By Catherine Smith, Land Agent.
While the introduction of legislation around the new Private Residential Tenancy (PRT), testing standards, energy efficiency and maintenance, might have delivered greater security and benefits for tenants in private rented accommodation, it has also presented significant financial challenges for rural landlords.
The Private Housing (Tenancies)(Scotland) Act 2016 reformed the 30-year-old private rented sector tenancy by introducing the Private Residential Tenancy (PRT) for new tenancies commencing from December 1, 2017.
The PRT provides the tenant with more security of tenure while reducing the flexibility for the landlord to take the property back in hand.
This flexibility is absolutely key for some farms and estates that have ever changing requirements for housing for employees and retired workers.
In a nutshell it means that a landlord is no longer be able to ask a tenant to leave simply because the fixed term has ended. This has resulted in some landlords choosing to leave properties unoccupied rather than risk not having available accommodation for future key workers.
Another potential issue for rural landlords is the upcoming change to Energy Performance Certificate (EPC) standards. Although staggered, from March 2025 all let properties must have a minimum rating of band D, which will almost certainly require expensive improvement work to most, if not all, traditional rural properties.
While future-proofing the rural housing stock is certainly desirable it can present a significant challenge when imposed with a deadline for completion for all properties.
Most significantly, the Scottish Government announced late last year that farmhouses and other housing in agricultural tenancies will no longer be exempt from the standards that apply to other rented private rented housing.
Currently houses within these tenancies only have to meet the basic ‘Tolerable Standard’ but by March 2027, the higher ‘Repairing Standard’ will apply. The pressure to achieve the Repairing Standard criteria for properties in agricultural tenancies by 2027 may further drive estates away from letting houses privately, as funds that had been earmarked for getting privately rented properties EPC compliant by 2025 may now need to be diverted to upgrading farmhouses forming part of agricultural tenancies.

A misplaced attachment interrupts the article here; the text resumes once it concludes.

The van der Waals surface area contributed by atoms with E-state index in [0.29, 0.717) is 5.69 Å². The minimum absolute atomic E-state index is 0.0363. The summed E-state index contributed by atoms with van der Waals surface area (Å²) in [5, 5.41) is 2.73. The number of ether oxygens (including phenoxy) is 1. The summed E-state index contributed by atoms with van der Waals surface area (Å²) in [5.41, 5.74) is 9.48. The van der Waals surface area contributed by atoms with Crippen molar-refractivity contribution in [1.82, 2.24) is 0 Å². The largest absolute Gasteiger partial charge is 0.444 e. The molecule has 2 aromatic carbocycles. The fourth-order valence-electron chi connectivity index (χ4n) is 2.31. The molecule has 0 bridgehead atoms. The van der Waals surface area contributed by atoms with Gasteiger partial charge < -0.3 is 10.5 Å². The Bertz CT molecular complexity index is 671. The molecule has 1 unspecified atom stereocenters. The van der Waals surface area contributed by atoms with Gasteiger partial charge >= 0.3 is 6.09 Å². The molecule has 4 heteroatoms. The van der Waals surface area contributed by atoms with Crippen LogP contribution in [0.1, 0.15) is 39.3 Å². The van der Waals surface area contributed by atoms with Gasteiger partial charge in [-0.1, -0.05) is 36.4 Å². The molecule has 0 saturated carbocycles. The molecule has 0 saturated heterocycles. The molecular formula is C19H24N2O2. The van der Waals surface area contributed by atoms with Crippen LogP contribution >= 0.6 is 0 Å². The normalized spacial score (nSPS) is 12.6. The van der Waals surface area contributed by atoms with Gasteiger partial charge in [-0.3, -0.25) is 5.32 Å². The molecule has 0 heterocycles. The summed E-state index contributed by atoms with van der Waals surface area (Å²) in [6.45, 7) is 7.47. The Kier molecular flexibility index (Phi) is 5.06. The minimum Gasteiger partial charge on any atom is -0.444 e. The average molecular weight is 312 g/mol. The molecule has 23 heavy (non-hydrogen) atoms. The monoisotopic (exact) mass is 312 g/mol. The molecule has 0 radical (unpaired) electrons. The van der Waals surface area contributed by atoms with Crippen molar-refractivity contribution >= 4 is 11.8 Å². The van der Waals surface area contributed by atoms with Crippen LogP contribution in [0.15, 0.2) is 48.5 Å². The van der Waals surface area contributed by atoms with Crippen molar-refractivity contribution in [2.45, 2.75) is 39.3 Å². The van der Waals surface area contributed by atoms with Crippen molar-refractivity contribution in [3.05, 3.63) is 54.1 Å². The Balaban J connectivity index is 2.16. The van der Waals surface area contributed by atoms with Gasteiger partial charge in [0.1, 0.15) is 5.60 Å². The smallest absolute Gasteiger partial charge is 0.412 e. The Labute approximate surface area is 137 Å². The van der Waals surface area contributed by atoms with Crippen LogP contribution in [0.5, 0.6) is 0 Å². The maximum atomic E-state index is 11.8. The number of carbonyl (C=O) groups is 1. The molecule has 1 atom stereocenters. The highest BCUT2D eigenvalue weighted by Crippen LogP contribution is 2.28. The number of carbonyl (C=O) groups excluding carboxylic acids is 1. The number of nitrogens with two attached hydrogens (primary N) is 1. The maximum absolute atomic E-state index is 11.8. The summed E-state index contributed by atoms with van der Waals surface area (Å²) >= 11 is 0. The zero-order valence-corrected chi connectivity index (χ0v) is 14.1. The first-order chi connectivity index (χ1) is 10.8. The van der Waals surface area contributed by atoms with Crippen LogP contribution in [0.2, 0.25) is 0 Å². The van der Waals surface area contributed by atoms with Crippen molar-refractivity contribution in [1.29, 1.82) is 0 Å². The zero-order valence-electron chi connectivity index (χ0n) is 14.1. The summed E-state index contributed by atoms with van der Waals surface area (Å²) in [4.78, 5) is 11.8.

Against this backdrop of tighter legislation and rising costs, it’s not surprising that many rural landlords are considering their options. In some cases this means diversifying into holiday lets but I am also seeing estates moving out of the rental business altogether and selling their property portfolio, especially in situations where residential properties lie on the peripheral areas of the estate.
In some more concerning cases, Landlords are choosing to make houses uninhabitable, reducing liabilities for them lying empty when funds do not allow for the required improvements.
Worryingly, all these options have the same outcome of depriving the countryside of a locally-based workforce to drive the rural economy. And despite the obvious positives that come from stricter legislation around renting property privately, it may leave the rural areas of Scotland worse off in the long run.
Bell Ingram can provide help and guidance to navigate the raft of new legislation. There is no one solution that will work for all estates or farms and a full assessment of the surplus residential properties should be completed before making any decisions on the best way to move forward.
*Land agent Catherine Smith is part of the Rural Land Management team, undertaking a variety of work which includes all aspects of rural estate management and residential property management and lettings. If you require advice on Repairing Standard or any other aspect of rural housing contact Catherine Smith on 01738 621 121 or catherine. email@example.com
Article posted on 19/08/2019